While waiting for her family to return with ice cream after an early-morning bicycle ride down Huntington Beach in Orange County, Sally Dunne noticed a gentleman ride by with a double cup holder attached to the handlebars of his bike. A coffee was in one holder and a juice was in the other. A cycling fan with a textile design degree, Dunne immediately thought how wonderful it would be if people could easily beautify the handlebars on their bicycles. She envisioned a cheerful bloom of flowers clipped onto the man’s bicycle handlebars. At that moment, her product Pedal Petals was born.
But until this point, Dunne’s story isn’t unique. Many entrepreneurs conceive of product ideas at the most unlikely times and in the most unlikely places. What does make her story unique is that less than 24 hours after conceiving her idea, she had created a fully functioning prototype and already made her first sale.
Even five years ago, creating a prototype in one day would have been much harder than it is today. As Dunne discovered, thanks to the advent of 3-D printers, a 24-hour prototype turnaround can be a reality. And 24-hour prototyping isn’t limited to makers creating physical products. Thanks to a number of specialized apps and services, developers can also prototype an app in one day if they know the right methods and tools to use.
We spoke with Dunne, a developer, and a designer to get their best tips on how you can prototype your product–whether it’s hardware or software–in just one day.
The reason Dunne was able to prototype her product on the same day she conceived it was because she kept it simple. “Pedal Petals are relatively simple products, made from just two parts, a clip and a flower,” she says. “By midmorning, I was back in my apartment drafting on Rhino a simple design for a snap-fit clip. By late morning, I had printed my first prototype of the clip on our home 3D Systems Cube printer. While the clips were printing, I popped to downtown L.A. to the silk-flower district and picked up a colorful, radiant array of blooms. Once home around 2 p.m., I simply attached the silk flower to the clip and photographed my first prototype, uploaded the first Pedal Petal to the sellers website Etsy, and actually made my first sale that very day.”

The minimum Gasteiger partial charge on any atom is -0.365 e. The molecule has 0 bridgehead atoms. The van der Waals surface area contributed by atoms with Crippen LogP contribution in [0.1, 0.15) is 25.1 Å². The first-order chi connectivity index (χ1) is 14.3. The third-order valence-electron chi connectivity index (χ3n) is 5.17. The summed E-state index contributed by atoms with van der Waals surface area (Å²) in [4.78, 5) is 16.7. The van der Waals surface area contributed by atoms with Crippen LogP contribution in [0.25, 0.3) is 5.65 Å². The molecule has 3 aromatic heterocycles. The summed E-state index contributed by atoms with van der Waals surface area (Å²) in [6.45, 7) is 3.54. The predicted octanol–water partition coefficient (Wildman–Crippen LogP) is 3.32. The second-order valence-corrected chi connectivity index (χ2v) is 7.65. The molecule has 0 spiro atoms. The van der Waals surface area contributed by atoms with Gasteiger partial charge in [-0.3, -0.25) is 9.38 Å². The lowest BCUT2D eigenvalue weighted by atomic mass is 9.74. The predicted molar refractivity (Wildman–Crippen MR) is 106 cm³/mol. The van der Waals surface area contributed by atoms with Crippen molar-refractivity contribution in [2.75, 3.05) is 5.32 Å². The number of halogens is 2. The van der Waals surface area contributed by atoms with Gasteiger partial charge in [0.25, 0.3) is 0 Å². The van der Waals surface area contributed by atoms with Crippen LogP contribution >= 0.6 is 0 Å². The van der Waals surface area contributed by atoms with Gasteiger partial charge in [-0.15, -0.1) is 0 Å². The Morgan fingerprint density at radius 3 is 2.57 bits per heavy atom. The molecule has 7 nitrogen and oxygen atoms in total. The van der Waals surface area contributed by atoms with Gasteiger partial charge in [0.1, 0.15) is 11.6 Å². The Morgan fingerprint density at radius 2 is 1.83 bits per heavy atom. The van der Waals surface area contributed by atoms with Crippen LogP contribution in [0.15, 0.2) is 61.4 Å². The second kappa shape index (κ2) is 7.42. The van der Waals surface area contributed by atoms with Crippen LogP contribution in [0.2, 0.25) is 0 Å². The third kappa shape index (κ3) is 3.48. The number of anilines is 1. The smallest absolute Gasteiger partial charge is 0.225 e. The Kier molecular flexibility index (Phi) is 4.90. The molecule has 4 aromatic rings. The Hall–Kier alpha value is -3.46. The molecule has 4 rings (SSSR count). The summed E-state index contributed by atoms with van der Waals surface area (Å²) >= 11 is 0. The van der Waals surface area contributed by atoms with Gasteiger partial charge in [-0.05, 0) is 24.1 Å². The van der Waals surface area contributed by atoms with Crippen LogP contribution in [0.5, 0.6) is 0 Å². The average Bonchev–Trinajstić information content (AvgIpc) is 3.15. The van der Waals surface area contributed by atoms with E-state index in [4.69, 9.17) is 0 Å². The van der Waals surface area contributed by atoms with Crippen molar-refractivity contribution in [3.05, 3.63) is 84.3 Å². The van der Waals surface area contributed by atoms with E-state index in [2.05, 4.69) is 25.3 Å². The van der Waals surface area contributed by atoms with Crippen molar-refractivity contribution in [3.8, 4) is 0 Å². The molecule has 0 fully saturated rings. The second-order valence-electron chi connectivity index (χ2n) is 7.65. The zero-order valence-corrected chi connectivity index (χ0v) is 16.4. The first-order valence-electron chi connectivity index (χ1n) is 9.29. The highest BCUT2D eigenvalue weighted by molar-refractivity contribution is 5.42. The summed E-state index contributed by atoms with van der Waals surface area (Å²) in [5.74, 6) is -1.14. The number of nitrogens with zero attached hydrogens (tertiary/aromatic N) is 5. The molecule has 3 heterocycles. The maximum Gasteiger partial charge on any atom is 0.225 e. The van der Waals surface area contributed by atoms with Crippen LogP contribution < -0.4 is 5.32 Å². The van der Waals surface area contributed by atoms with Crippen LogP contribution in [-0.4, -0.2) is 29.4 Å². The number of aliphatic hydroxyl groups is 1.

The relatively simple nature of her product lent itself to rapid design. Though she could have sat around imagining more advanced options for the first Pedal Petal, Dunne realized that would defeat the main goal of prototyping, which is to quickly evaluate whether your idea is on the right track. The more you can simplify and refine your idea, the easier it will be to prototype.
“Having a coherent idea with minimum components helps when you need to prototype an idea quickly,” says Dunne. “Your idea may be as inventive or as creative as you like, but keeping your preprototyping ideas and sketches simple and clean will speed up the prototyping process.”
That advice is something Tomas Laurinavicius thinks app developers wanting to prototype in 24 hours should follow too, especially considering how tempting it can be for a developer to keep piling on features–after all, they don’t need to worry about physical design constraints. Laurinavicius is the editor of Despreneur, a magazine for design entrepreneurs, and the coauthor of the Mobile Design Book, which collects his research on what makes dozens of apps successful.
“Write down a list of 25 features and functions you have in mind for your app and prioritize the top five and avoid the other 20 at all costs” if you want to prototype your app in one day, says Laurinavicius. “Creativity constraints force you to come up with the most brilliant ideas, so limiting yourself will make you think more of what you want to accomplish rather than [getting sidetracked with] all the possible ideas you can come up with.”
Laurinavicius also says every maker should keep in mind this quote from LinkedIn founder Reid Hoffman: “If you are not embarrassed by the first version of your product, you’ve launched too late.”
Laurinavicius says he often sees designers trying for perfection with their first prototype, which often stunts their progress and keeps many of them from ever making rapid prototypes.
“Just do it,” says Laurinavicius. “There is no right time to execute your ideas, you will never be ready, you will never have enough money, you will never feel confident that it is the idea that will change the world. If you keep waiting, the time will pass anyway. Prototype your app, fail fast, learn, iterate, and you will be getting closer to your goal.”
That’s something Dunne readily agrees with. “Don’t waste time initially aiming for an absolute faultless product,” she says. “Use the prototyping stage to do just that–prototype. Get your product to market or on the table in front of investors as soon as you can.”